The Local Way to Register
Traditionally, big-name department stores have been the go-to source for bridal registries. After all, with their extensive online catalogues and tech-savvy methods of tracking and logging items, they make a convenient option. But what if you’re looking for something a little more … different?
Enter the world of small-scale, locally owned boutique registries. “Brides and grooms that are registering at smaller stores are looking for something a little different than what all of their friends have received,” says Kirstin Martin, owner of Smitten Boutique in Chicago. “They are usually people who really love that statement piece or that special find that no one else they know has.”
But in registering at a smaller, local boutique, brides-to-be must bear in mind that each shop is as unique as the items they carry. While some boutiques may offer an online registry, many do not, and that’s just the beginning. Make sure you and your guests are up-to-date on your shop’s practices and policies before you commit to registering.
“It's important to know what the return policies are for items received from the registry,” Martin says. “Also, the owner should walk couples through how their friends and family will be able to purchase the items – online, over the phone, et cetera.”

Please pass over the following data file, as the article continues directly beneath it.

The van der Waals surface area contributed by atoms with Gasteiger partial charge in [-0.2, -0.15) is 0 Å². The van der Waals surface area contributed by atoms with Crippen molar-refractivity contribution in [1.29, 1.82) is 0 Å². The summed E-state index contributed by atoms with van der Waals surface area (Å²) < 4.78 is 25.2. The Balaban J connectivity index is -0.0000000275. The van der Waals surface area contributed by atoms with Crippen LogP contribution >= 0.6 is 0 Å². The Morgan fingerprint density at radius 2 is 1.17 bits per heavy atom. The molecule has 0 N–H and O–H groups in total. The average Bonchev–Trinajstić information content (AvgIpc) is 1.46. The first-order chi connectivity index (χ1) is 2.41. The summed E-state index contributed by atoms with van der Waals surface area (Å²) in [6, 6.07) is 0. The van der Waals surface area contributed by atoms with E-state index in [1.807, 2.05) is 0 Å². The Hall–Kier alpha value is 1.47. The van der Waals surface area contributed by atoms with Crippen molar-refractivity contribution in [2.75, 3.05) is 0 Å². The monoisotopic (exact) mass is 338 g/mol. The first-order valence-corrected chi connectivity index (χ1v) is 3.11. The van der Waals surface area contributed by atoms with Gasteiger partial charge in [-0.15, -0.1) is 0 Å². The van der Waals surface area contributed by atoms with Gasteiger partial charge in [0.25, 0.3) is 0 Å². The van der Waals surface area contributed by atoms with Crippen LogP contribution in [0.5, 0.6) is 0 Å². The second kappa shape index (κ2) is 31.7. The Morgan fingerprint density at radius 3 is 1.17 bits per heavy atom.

Preview potential registry items to ensure their quality meets your standards, and do your own research on the products offered, says Kim Clayton, a bridal registry coordinator for Princess House. “Make sure that the nontraditional stores have longevity to their business and product base,” she says. “There is nothing worse than loving a pattern today, but then it’s gone in three months from now.”
And don’t forget that many of your guests will likely be unfamiliar with a lesser-known boutique. “Supply guests with a phone number and Web site,” Martin says. “Since it's not as well-known as a Crate and Barrel, guests may have a harder time locating the correct store.” At her shop, Smitten, the bridal couple can create two separate lists to show guests which items they need most, and register for a slew of nontraditional items, like cases of wine or cooking classes, to enjoy together after the wedding.
“Smaller shops may not be as technologically advanced as some of the larger stores,” says Martin. “We don't have a kiosk where guests can print out your registry or electronic guns that scan and add items to the registry.” But, she notes, most small shops offer personalized services to couples, tailored to their wants and needs.
When it comes to registering, the road less traveled by may not be the most effortless choice, but it can provide a custom experience – and unique items – as you prepare for your special day.
© Brides 365